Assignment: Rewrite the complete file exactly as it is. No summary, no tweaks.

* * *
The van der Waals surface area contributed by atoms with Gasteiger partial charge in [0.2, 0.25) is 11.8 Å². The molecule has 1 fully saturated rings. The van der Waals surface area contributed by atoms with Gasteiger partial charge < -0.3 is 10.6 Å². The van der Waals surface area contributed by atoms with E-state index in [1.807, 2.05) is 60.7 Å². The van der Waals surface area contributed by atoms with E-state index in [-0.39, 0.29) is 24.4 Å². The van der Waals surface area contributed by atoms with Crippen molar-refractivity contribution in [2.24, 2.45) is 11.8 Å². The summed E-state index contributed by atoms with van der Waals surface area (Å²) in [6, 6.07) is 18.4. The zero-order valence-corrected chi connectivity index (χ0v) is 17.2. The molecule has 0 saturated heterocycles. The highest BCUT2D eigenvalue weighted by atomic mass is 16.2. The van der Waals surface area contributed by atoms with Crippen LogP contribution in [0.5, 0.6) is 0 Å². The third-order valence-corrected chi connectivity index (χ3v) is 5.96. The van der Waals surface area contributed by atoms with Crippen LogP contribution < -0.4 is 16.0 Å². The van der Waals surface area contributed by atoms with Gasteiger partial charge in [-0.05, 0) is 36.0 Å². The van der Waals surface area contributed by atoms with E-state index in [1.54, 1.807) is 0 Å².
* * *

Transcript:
The van der Waals surface area contributed by atoms with Gasteiger partial charge in [0.2, 0.25) is 11.8 Å². The molecule has 1 fully saturated rings. The van der Waals surface area contributed by atoms with Gasteiger partial charge < -0.3 is 10.6 Å². The van der Waals surface area contributed by atoms with E-state index in [1.807, 2.05) is 60.7 Å². The van der Waals surface area contributed by atoms with E-state index in [-0.39, 0.29) is 24.4 Å². The van der Waals surface area contributed by atoms with Crippen molar-refractivity contribution in [2.24, 2.45) is 11.8 Å². The summed E-state index contributed by atoms with van der Waals surface area (Å²) in [6, 6.07) is 18.4. The zero-order valence-corrected chi connectivity index (χ0v) is 17.2. The molecule has 0 saturated heterocycles. The highest BCUT2D eigenvalue weighted by atomic mass is 16.2. The van der Waals surface area contributed by atoms with Crippen LogP contribution in [0.5, 0.6) is 0 Å². The third-order valence-corrected chi connectivity index (χ3v) is 5.96. The van der Waals surface area contributed by atoms with Crippen LogP contribution < -0.4 is 16.0 Å². The van der Waals surface area contributed by atoms with Gasteiger partial charge in [-0.05, 0) is 36.0 Å². The van der Waals surface area contributed by atoms with E-state index in [1.54, 1.807) is 0 Å².